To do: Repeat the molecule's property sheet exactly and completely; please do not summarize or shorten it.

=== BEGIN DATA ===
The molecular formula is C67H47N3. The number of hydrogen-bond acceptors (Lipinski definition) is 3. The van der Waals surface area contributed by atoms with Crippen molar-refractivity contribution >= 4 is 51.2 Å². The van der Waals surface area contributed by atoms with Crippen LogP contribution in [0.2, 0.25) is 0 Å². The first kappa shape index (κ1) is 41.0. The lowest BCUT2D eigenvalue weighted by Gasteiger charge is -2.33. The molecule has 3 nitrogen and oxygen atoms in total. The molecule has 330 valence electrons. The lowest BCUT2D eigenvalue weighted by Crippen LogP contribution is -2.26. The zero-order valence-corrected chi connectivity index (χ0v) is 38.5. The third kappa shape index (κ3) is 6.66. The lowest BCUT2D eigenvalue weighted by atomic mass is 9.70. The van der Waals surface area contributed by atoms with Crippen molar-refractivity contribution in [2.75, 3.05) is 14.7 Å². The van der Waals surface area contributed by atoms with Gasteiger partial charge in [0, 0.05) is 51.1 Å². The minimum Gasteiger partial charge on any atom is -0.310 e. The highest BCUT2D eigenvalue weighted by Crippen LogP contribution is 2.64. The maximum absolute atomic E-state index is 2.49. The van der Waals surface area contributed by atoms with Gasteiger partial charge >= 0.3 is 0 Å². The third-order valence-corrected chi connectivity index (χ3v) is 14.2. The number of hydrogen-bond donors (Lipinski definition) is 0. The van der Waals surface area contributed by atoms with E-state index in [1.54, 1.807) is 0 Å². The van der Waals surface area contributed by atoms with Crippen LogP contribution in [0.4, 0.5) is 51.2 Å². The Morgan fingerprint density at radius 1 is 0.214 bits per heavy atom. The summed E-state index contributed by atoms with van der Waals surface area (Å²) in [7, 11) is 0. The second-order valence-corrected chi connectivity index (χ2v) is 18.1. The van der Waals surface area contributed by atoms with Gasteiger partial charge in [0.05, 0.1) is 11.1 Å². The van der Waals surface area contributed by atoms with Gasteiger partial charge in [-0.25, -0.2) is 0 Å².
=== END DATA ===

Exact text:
The molecular formula is C67H47N3. The number of hydrogen-bond acceptors (Lipinski definition) is 3. The van der Waals surface area contributed by atoms with Crippen molar-refractivity contribution >= 4 is 51.2 Å². The van der Waals surface area contributed by atoms with Crippen LogP contribution in [0.2, 0.25) is 0 Å². The first kappa shape index (κ1) is 41.0. The lowest BCUT2D eigenvalue weighted by Gasteiger charge is -2.33. The molecule has 3 nitrogen and oxygen atoms in total. The molecule has 330 valence electrons. The lowest BCUT2D eigenvalue weighted by Crippen LogP contribution is -2.26. The zero-order valence-corrected chi connectivity index (χ0v) is 38.5. The third kappa shape index (κ3) is 6.66. The lowest BCUT2D eigenvalue weighted by atomic mass is 9.70. The van der Waals surface area contributed by atoms with Crippen molar-refractivity contribution in [2.75, 3.05) is 14.7 Å². The van der Waals surface area contributed by atoms with Gasteiger partial charge in [0, 0.05) is 51.1 Å². The minimum Gasteiger partial charge on any atom is -0.310 e. The highest BCUT2D eigenvalue weighted by Crippen LogP contribution is 2.64. The maximum absolute atomic E-state index is 2.49. The van der Waals surface area contributed by atoms with Gasteiger partial charge >= 0.3 is 0 Å². The third-order valence-corrected chi connectivity index (χ3v) is 14.2. The number of hydrogen-bond donors (Lipinski definition) is 0. The van der Waals surface area contributed by atoms with E-state index in [1.54, 1.807) is 0 Å². The van der Waals surface area contributed by atoms with Crippen LogP contribution in [0.4, 0.5) is 51.2 Å². The Morgan fingerprint density at radius 1 is 0.214 bits per heavy atom. The summed E-state index contributed by atoms with van der Waals surface area (Å²) in [7, 11) is 0. The second-order valence-corrected chi connectivity index (χ2v) is 18.1. The van der Waals surface area contributed by atoms with Gasteiger partial charge in [0.05, 0.1) is 11.1 Å². The van der Waals surface area contributed by atoms with Gasteiger partial charge in [-0.25, -0.2) is 0 Å².